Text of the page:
Monday, October 31, 2016

Creating and uploading ssh keypair using ansible

As some of you have noticed from previous posts, I do use docker. However, I also use Ansible to install packages on and configure hosts. I am not going to talk about when to use each one. Instead, I will try to make another (hopefully) quick post, this time ansible-related.

Let's say I have an user abd I want to set said user up so I can later on ssh to the target machine as that user using ssh key pair. From the machine I am running ansible from. To do so I need to create a ssh keypair and then put the public key to the user's authorized_keys file. And that might require creating said file and ~/.ssh if not available. Now that is a mouthfull so let's do it in steps.

  1. Decide where to put the key pair: This is rather important since we not only need to have it somewhere we can find when we aare ready to copy it to the target server but also we might want not to recreate the key pair every time we run this task.

    For now I will put it in roles/files/, which is not ideal for many reasons. Just to name one, we might want to put it somewhere encrypted or with minimum access by suspicious individuals. But for this discussion it is a great starting place for the key pair. So, let's see how I would verify if the pair already exists or not:

    - name: Check if user_name will need a ssh keypair
        local_action: stat path="roles/files/{{user_name}}.ssh"
        register: sshkeypath
        ignore_errors: True

    The first line (name) writes something to the screen to show where we are in the list of steps. It is rather useful because when we run ansible we then can see which task we are doing. The local_action uses stat to determine if the file roles/files/{{user_name}}.ssh exists. The return/result code is then written to the variable ssheypath. Finally I do not care about any other messages from stat.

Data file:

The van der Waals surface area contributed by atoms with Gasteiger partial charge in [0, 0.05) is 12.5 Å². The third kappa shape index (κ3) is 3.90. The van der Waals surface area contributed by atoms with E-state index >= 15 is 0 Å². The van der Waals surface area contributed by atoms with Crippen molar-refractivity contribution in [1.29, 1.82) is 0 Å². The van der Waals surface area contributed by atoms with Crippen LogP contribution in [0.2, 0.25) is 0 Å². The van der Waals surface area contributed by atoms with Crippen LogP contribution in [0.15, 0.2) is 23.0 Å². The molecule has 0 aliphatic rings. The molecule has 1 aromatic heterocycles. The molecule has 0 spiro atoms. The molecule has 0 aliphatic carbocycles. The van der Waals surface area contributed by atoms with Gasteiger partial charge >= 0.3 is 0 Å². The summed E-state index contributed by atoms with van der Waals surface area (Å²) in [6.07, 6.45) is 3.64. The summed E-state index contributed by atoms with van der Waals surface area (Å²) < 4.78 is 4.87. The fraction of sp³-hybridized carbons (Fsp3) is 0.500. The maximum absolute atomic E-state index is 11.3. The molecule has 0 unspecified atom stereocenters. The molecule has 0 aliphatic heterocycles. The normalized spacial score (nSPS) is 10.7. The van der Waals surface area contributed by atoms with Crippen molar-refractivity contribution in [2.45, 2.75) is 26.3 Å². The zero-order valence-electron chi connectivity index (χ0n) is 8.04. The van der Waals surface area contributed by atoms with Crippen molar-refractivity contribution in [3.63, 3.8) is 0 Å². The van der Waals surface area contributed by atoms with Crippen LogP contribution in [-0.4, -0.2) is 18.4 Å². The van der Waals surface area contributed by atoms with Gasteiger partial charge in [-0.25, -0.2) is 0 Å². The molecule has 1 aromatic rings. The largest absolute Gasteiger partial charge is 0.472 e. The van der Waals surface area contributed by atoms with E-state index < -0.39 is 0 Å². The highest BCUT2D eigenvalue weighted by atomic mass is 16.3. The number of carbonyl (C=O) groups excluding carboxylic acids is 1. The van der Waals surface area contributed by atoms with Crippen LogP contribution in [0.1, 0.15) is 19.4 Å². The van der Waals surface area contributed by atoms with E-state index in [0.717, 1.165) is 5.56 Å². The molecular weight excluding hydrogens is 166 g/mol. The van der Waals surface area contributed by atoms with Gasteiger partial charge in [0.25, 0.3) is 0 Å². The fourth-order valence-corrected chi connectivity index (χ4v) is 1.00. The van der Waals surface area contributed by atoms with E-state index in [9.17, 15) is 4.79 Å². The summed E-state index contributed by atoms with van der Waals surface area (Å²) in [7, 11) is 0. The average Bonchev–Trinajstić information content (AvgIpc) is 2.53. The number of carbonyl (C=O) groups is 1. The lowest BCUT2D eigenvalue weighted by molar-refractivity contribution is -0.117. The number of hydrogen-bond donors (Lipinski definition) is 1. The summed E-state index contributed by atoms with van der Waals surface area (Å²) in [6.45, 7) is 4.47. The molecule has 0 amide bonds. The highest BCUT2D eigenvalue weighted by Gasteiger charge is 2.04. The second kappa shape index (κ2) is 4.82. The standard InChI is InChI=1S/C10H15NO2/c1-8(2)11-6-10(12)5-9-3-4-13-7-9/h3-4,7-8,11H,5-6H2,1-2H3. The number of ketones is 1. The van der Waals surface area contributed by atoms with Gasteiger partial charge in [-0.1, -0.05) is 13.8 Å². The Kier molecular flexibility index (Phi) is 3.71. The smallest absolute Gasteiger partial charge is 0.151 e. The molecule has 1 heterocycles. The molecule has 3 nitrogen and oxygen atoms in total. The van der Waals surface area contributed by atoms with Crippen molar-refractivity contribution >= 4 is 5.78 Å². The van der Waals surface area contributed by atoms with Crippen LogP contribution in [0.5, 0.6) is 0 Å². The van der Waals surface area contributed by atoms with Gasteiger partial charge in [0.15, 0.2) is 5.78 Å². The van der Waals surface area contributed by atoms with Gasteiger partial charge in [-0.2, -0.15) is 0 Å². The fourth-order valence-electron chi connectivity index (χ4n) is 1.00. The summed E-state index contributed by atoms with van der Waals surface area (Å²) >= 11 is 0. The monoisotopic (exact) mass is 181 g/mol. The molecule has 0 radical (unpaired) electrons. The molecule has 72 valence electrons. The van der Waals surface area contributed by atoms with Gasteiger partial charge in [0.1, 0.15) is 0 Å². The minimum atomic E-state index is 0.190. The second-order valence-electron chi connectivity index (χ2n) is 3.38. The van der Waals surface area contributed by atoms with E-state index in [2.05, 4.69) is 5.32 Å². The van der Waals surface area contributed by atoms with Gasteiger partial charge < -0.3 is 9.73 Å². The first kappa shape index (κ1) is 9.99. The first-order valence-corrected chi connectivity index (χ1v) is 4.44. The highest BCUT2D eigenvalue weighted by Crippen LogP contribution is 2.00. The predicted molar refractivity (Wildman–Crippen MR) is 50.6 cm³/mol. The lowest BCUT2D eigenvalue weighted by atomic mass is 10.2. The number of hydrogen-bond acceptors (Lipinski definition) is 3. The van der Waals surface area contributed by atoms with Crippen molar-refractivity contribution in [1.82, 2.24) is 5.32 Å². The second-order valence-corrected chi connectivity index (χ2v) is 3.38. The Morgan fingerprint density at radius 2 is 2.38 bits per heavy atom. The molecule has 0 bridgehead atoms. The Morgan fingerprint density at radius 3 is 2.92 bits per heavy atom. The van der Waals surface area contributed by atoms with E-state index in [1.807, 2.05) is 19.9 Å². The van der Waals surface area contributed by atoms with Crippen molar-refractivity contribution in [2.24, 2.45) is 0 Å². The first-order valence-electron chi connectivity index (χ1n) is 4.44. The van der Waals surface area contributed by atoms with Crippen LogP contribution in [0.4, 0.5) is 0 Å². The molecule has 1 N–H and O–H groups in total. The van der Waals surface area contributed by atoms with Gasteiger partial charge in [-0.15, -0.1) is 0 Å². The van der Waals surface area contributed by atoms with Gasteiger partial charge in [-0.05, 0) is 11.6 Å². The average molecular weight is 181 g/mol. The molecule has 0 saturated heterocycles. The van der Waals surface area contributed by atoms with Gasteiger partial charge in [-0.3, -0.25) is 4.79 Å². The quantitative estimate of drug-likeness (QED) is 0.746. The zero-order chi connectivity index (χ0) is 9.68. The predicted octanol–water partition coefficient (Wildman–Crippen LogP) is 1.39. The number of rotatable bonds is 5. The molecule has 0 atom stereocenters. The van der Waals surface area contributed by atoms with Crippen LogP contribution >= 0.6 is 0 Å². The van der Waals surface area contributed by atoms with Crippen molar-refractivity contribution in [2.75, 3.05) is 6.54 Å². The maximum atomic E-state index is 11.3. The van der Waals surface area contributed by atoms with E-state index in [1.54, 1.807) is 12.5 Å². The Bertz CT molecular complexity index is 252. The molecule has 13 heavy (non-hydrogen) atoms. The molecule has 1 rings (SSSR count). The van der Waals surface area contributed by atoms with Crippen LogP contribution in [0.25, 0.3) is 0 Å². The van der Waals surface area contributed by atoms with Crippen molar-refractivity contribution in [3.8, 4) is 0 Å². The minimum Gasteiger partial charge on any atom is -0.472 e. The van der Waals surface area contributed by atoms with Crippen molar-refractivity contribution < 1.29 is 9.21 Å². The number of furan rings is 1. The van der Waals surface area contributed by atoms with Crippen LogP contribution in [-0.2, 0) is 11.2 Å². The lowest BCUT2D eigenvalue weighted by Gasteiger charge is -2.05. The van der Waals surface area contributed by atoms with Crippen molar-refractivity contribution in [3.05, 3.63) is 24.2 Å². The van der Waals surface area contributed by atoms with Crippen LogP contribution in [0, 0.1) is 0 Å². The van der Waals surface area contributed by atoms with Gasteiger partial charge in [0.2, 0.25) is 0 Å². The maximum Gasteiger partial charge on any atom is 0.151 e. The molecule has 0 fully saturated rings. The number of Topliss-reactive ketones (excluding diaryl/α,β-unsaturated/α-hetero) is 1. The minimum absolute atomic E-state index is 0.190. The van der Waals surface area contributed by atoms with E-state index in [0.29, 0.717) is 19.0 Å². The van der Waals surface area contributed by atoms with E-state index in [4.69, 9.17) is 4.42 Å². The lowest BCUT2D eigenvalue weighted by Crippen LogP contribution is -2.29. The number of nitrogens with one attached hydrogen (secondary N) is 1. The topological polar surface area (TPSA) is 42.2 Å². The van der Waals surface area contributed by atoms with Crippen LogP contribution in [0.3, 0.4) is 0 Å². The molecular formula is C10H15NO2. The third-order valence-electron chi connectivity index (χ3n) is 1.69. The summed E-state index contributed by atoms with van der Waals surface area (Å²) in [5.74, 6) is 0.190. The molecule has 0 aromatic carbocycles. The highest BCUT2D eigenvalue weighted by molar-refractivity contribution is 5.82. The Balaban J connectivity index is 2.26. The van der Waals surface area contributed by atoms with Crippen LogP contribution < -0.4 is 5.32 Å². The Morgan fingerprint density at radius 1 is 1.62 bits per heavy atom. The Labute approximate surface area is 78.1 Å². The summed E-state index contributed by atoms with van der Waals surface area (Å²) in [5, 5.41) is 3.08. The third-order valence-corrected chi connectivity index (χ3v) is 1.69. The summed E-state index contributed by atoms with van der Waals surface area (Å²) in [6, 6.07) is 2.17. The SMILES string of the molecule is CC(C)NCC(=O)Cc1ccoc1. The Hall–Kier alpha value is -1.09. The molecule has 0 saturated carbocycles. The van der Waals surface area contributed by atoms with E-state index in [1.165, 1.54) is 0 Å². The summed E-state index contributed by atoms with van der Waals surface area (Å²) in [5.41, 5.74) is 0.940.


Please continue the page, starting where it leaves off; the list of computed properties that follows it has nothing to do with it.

2. Create key pair: there are probably really clever ways that are purely ansible native to do it, but I am not that bright so I will use openssh instead, specifically ssh-keygen. Ansible has a way to call shell scripts, the shell module. Now, I want to run tt>ssh-keygen on the machine I am running ansible from, the local machine in ansible parlance. And for that reason we have the local_action command. Here is one way to do the deed:

    - name: Create user_name ssh keypair if non-existent
        local_action: shell ssh-keygen -f roles/files/"{{user_name}}".ssh -t rsa -b 4096 -N "" -C "{{user_name}}"
        when: not sshkeypath.stat.exists

    As you guessed, we are using ssh-keygen to create the key pair roles/files/user_name.ssh and roles/files/ The other ssh-keygen are just because I would like my keys to be a bit more secure than those created by the average bear. So far so good: we are here using local_action and shell like in the previous step.

    The interesting part if the when statement. What it is saying is to only create the key pair if it does not already exist. And that is why we did check if roles/files/user_name.ssh existed in the previous step. Of course that meant we assumed that if roles/files/user_name.ssh existed, roles/files/ must also exist. There are ways to check for both but I will leave that to you.

  3. Copy public key to remote server: Now we know we have a ssh key pair, we do need to copy it. You can do it using the file module, which will require a few extra tasks (create the ~/.ssh directory with the proper permissions comes to mind). Or, you can use the appropriately named authorized_key module. I am lazy so I will pick the last option.

    - name: Copy the public key to the user's authorized_keys
        # It also creates the dir as needed
          user: "{{user_name}}"
          key: '{{ lookup("file", "roles/files/" ~ user_name ~ "") }}'
          state: present

    What this does is create ~/.ssh and ~/.ssh/authorized_keys and then copy the key to ~/.ssh/authorized_keys. The most important statement here is the key one. Since it expects us to pass the key as a string, we need to read the contents of the public key. And that is why we called upon the lookup command; think of it here as using cat. And, why we have all the crazy escaping in "roles/files/" ~ user_name ~ "").

And that is pretty much it. If you want to be fancy you could use a few local_actions to copy the private key to your (local) ~/.ssh and then create/edit ~/.ssh/config to make your life easier. I did not do it here because this user will be used as is by ansible; I need no access to this user as me outside ansible.

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